Despite the visible strain of every breath, Grampa was steady with his hands. He would take a pencil and make strong delicate lines freehand on any nearby piece of paper—a napkin, shopping bag, or the back of an envelope would do. I would watch him as he looked upward at the cracked ceiling, his mind creating a distant picture, and then his pencil would duplicate that private vision. Sometimes it took a few minutes, sometimes many, but he would eventually motion for me to come closer to him. He would then give me the drawing—a clown or a cathedral from his beloved Italy or a young boy on a bicycle—and he would smile, his face a roadmap of lines, hug me, and dismiss me with a kind look or a squeeze on the shoulder.
When the asthma wasn't bad and his stamina was good, he would make paper puppets for me, clever ones with sharp faces and clothing drawn in detail. He would cut out the arms and
legs and magically arrange threads so the puppet parts would move. Sometimes he'd play with me by being the puppet's voice in Italian. I couldn't understand the words, but I understood the affection.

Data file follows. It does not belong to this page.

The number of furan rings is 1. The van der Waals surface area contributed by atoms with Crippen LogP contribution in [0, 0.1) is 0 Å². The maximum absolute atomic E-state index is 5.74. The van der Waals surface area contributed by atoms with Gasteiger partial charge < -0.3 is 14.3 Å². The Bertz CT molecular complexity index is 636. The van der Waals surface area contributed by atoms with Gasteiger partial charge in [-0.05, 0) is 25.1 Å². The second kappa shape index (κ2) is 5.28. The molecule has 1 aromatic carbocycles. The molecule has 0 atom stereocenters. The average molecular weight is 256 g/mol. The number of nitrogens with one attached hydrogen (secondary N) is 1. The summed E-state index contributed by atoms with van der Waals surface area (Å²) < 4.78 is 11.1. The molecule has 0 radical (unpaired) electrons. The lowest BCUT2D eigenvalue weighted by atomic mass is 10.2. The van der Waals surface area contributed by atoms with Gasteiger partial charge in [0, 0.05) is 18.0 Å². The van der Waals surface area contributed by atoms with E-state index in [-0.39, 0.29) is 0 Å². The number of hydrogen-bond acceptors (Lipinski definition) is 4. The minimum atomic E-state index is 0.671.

Grampa combed his straight, thin hair with a tortoise-shell comb about three-inches wide and three-inches long. His clothing hung in an old wooden wardrobe where he also kept mints that he shared with me. Sometimes before he went to bed at night he would leave a stack of coins on top of a piece of paper with my name on it so I would find them in the morning when I awoke. They were mine to keep and to take and to spend at the corner candy store.
Grampa was the first of the Brooklyn family to die. I was eight. We had been to Brooklyn for Christmas, and a few days after returning to our home in Virginia, we received the phone call. We traveled back to Brooklyn by train instead of car. The train smelled musty, and the frost on the windows allowed me only a few glimpses of the water, tenements, and towering buildings that comprised the East Coast landscape. My mother, whose name was Bianca, didn’t speak or cry during the entire trip, staring straight ahead, saying a rosary quietly. My father sat with his arm around her the whole way.